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On her first album in six years, Feist embraces rawness and introspection like she never has before, evoking a powerful sense of intimacy while still retaining her knack for writing beautiful arrangements

“When I was a young girl I used to seek pleasure,” Feist sang thirteen years ago on ‘When I Was a Young Girl’. The fact that this line can be seen as a self-reflection on age makes it an all the more fitting comparison, but more importantly, there’s the sort of intense physicality that the singer-songwriter makes sure we don’t miss this time round, most evidently by titling her new album ‘Pleasure’. The sweet indie pop tunes on her 2007 album ‘The Remonder’ were, at their most sugar-coated, more akin to artists like Norah Jones than the 70s singer-songwriters like Dylan and Mitchell that shine through as obvious influences here. After her rise to popularity (most people probably know her for her hit ‘1234’, which was even featured on an Apple iPod commercial), it was not hard to see why she shifted to a more mature sound with 2011’s ‘Metals’. On her first album in six years, Feist embraces rawness and introspection like she never has before, evoking a powerful sense of intimacy while still retaining her knack for writing beautiful arrangements. It might not be as immediate as her more accessible material, but in the end it proves more effective and hugely gratifying.

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At first, the lyrical content and sound may seem at odds with the album title. On the lead single, she repeats “it’s my pleasure”, and as if by self-fulfilling prophecy, the song explodes into a frantic climax fuelled by a bluesy rock n’ roll guitar riff and Feist‘s raspy PJ Harvey-esque vocals. But the singer-songwriter has opened up about her depression in interviews: “The day the word ‘pleasure’ sprung to my mind, it was a contrarian idea, because I was having too little of it at the time,” she told Pitchfork. Many of these negative emotions make their way into the record. She uses natural imagery on ‘The Wind’ (“I’m shaped by my storming”) and even invites Jarvis Cocker on ‘Century’ for a dismal and dramatic spoken-word monologue about “those endless dark nights of the soul”. More often than not, though, the lyrics come off as earnest and down-to-earth. The fascinatingly dynamic ‘Lost Dreams’ sort of mimics the title track’s musical theme, but the vocals evoke much more vulnerability. On the heartbreaking ‘I Wish I Didn’t Miss You’, Feist reflects on feelings of helplessness and self-imposed isolation. You can hear the rustic guitar and the analog-tape hiss in the background (the album was recorded live), and the lo-fi production seems like a step forward from the perhaps overly polished album ‘Metals’.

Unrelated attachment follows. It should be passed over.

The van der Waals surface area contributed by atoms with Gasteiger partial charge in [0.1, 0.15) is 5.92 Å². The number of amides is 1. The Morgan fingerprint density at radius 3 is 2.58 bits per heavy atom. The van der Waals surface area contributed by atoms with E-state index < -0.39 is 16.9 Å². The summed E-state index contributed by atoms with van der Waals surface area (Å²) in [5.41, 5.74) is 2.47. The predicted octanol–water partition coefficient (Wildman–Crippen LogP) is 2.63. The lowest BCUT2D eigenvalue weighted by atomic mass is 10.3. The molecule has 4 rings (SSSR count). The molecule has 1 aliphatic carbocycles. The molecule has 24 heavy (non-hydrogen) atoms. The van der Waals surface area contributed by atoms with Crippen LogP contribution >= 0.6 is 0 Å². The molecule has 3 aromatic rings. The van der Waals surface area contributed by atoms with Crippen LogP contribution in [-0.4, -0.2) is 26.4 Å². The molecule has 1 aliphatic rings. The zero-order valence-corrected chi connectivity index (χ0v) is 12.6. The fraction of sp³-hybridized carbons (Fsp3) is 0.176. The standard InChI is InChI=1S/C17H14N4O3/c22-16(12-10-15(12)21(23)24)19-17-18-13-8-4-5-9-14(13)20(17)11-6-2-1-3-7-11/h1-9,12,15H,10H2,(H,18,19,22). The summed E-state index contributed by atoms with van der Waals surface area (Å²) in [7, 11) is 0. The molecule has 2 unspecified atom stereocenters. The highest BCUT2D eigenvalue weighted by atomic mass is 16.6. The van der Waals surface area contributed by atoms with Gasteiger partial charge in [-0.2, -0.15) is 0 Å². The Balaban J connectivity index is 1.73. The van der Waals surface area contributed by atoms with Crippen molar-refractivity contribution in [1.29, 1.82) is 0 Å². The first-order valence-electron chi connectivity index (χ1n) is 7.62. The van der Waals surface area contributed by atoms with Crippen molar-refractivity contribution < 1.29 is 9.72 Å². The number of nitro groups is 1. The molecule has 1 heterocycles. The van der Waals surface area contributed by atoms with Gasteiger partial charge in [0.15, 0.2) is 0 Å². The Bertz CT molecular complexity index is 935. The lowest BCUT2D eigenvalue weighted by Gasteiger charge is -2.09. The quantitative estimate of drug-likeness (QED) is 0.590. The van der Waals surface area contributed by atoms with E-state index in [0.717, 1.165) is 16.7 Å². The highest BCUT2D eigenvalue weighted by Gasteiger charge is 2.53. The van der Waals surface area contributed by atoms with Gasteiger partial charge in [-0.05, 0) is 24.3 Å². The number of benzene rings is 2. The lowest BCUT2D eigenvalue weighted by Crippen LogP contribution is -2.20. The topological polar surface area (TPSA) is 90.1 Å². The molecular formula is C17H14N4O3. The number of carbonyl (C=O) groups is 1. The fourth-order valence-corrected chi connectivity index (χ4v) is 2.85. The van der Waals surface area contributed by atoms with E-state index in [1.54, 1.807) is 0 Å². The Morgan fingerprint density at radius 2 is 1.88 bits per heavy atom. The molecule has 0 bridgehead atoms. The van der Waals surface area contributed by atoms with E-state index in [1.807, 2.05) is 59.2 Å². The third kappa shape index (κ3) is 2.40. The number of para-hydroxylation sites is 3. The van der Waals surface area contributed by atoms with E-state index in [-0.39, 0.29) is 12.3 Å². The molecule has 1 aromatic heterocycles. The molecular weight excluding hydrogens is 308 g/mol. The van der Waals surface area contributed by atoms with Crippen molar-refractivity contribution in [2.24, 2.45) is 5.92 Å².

In fact, there seems to be a deeper meaning behind the roughness and minimalism of the album. On ‘A Man Is Not His Song’, perhaps the most thoughtful and conceptually interesting track on the album, Feist explores the relationship between a songwriter and his/her image, and to prove her point, cleverly ends the song with a snippet from heavy metal band Mastodon‘s ‘High Road’ (the juxtaposition only seems odd until one recalls their collaborative 2012 split single ‘Feistodon’). Later in the tracklisting, ‘Baby Be Simple’ sees her singing “rip me apart by the lore”, linking this previous idea to the skeletal nature of the songs here. By sounding as real as possible, Feist focuses on her creativity rather than her pop star status.

In contrast to such quiet moments are tracks like ‘Any Party’, which is as loud and epic as the album gets. The anthemic instrumental hook, with its distorted guitar, is filled with excitement, like a declaration and a celebration of the singer realizing that she feels human connection. The hypnotic ‘Get Not High, Get Not Low’ hints at an emotionally charged symbolism behind the loud/quiet binary: “I was bright as the sun/ Then Saskatchewan/ Then I laid low like the tide/ Then Bay of Fundy high/ I was living in extremes,” she sings.

Feist has spoken about how she likes building things, like for example a deck in her roof – she actually mentions that rooftop on ‘Baby Be Simple’ as a metaphor for how she held herself up in the toughest of times. However measured and restrained, this kind of simple optimisim ultimately presents itself into the album in a powerful way – and it lies, she seems to suggest, in the strength of making the decision to try.